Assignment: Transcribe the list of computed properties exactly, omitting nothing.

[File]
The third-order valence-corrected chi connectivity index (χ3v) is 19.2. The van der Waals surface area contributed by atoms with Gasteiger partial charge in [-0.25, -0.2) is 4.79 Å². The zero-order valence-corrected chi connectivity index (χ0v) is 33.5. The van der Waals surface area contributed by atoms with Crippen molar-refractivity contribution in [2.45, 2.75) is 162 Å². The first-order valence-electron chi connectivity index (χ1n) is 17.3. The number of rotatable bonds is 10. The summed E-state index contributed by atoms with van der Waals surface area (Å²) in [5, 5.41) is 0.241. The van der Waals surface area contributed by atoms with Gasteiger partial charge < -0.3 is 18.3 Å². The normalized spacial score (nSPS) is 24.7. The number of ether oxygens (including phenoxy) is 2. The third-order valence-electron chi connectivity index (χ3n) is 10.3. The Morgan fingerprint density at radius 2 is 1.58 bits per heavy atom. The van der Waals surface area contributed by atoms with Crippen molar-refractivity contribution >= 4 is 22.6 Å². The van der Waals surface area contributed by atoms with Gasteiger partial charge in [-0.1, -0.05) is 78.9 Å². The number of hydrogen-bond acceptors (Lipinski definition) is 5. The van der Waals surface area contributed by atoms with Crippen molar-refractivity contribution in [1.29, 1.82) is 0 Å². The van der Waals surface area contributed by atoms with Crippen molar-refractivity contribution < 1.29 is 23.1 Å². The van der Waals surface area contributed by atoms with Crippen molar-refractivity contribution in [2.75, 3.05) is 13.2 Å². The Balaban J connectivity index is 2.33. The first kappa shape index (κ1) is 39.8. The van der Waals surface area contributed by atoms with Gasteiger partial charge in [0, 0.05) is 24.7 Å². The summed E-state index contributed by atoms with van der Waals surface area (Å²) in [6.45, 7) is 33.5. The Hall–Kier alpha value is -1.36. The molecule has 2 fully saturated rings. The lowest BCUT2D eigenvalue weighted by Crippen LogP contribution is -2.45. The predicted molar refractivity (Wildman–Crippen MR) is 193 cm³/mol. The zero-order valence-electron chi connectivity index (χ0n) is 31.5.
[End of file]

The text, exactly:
The third-order valence-corrected chi connectivity index (χ3v) is 19.2. The van der Waals surface area contributed by atoms with Gasteiger partial charge in [-0.25, -0.2) is 4.79 Å². The zero-order valence-corrected chi connectivity index (χ0v) is 33.5. The van der Waals surface area contributed by atoms with Crippen molar-refractivity contribution in [2.45, 2.75) is 162 Å². The first-order valence-electron chi connectivity index (χ1n) is 17.3. The number of rotatable bonds is 10. The summed E-state index contributed by atoms with van der Waals surface area (Å²) in [5, 5.41) is 0.241. The van der Waals surface area contributed by atoms with Gasteiger partial charge < -0.3 is 18.3 Å². The normalized spacial score (nSPS) is 24.7. The number of ether oxygens (including phenoxy) is 2. The third-order valence-electron chi connectivity index (χ3n) is 10.3. The Morgan fingerprint density at radius 2 is 1.58 bits per heavy atom. The van der Waals surface area contributed by atoms with Crippen molar-refractivity contribution >= 4 is 22.6 Å². The van der Waals surface area contributed by atoms with Gasteiger partial charge in [-0.1, -0.05) is 78.9 Å². The number of hydrogen-bond acceptors (Lipinski definition) is 5. The van der Waals surface area contributed by atoms with Crippen molar-refractivity contribution in [1.29, 1.82) is 0 Å². The van der Waals surface area contributed by atoms with Crippen molar-refractivity contribution < 1.29 is 23.1 Å². The van der Waals surface area contributed by atoms with Crippen molar-refractivity contribution in [2.75, 3.05) is 13.2 Å². The Balaban J connectivity index is 2.33. The first kappa shape index (κ1) is 39.8. The van der Waals surface area contributed by atoms with Gasteiger partial charge in [0, 0.05) is 24.7 Å². The summed E-state index contributed by atoms with van der Waals surface area (Å²) in [6.45, 7) is 33.5. The Hall–Kier alpha value is -1.36. The molecule has 2 fully saturated rings. The lowest BCUT2D eigenvalue weighted by Crippen LogP contribution is -2.45. The predicted molar refractivity (Wildman–Crippen MR) is 193 cm³/mol. The zero-order valence-electron chi connectivity index (χ0n) is 31.5.